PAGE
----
The leading edges may also be coated in some sort of special paint that affects radar wigglies...
Re: Fail Safe?
'but wouldn't "just stay as you are" be better than "all stop"'
Not if you're on fire.
Re: cook meeting wallace
'According to internet' and the Drive-By Truckers on the album Southern Rock Opera. Who I trust more than the internet. I mean it's not a ringing endorsement, but he did recant.
Re: Not total madness, just 90%.
I suspect the position information is at least from a separate GPS antenna, at least judging by the BA flight I was on to Jordan where the position on the map would go 10 miles forwards and then jump back to the current position every five seconds.
Seconded, if you increase power to one engine you'll initiate a turn but it's not going to go sideways.
It sounds like whoever wrote the Feds press release should be working for the Daily Mail...
Re: @AC (the fucking idiot) @fruitoftheloon
"The one which left us with a 30 % budget deficit which was reduced to 15 % in two years under Labour."
By sticking to Conservative spending plans.
Re: Just a thought:
Thanks for that! Interesting choice as I would have thought a barge would be the worst thing for the open ocean!! I'll have to do some reading to see what modifications they've done to it.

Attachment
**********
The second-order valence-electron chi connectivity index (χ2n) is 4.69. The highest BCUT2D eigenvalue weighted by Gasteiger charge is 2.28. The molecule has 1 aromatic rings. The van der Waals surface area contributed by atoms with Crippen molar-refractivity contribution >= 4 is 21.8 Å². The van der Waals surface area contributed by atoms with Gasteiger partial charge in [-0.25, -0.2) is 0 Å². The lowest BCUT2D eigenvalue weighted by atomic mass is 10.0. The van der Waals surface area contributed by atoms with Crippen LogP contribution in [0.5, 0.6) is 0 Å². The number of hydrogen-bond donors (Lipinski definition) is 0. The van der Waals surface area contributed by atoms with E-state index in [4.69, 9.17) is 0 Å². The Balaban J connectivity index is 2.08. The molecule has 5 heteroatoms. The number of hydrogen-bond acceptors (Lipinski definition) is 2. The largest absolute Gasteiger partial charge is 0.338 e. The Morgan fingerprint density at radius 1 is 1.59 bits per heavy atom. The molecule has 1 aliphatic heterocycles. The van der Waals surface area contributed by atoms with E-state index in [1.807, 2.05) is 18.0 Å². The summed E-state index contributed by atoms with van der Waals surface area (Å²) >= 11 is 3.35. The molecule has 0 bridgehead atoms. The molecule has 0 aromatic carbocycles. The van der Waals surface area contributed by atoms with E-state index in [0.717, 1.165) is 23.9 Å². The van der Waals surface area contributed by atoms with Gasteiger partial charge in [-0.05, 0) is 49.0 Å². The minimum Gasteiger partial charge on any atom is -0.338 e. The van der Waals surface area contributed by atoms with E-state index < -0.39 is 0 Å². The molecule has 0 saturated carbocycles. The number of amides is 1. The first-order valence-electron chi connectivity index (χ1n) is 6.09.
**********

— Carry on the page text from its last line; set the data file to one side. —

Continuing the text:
Re: Just a thought:
I suspect the barge is a SWATH (Small Water Area Twin Hull) style design. Imagine it as a platform sat on two submarines. The buoyancy is provided by the submerged bodies, the pillars connecting them to the platform are narrow in cross section, think of an aerofoil, this means as the waves pass along the vessel there's very little change in the submerged volume, hence little change in buoyancy or vertical movement of the platform. Without anchoring it to the seabed that's about as stable as you'll get.
It will still move with the swell but that's actually fairly predictable and normally quite a long time period unless you're in the sort of sea states where frankly you'd be better of crashing the rocket into the sea.
Or you could use the actual runway, it's a bit better suited for that sort of thing...
Once a day?!
My car fob recharges itself when it's in the car, it's completely independent from my watches one of which is automatic and needs servicing once a decade and the other two about once every three years. They don't nag me either.
And yet I fear this is a case of build a worse mouse trap and people will still beat a path to your door because it's shiny.
Re: handing the future to Murdoch
"print media.. or TV media... one or the other but you cant own both".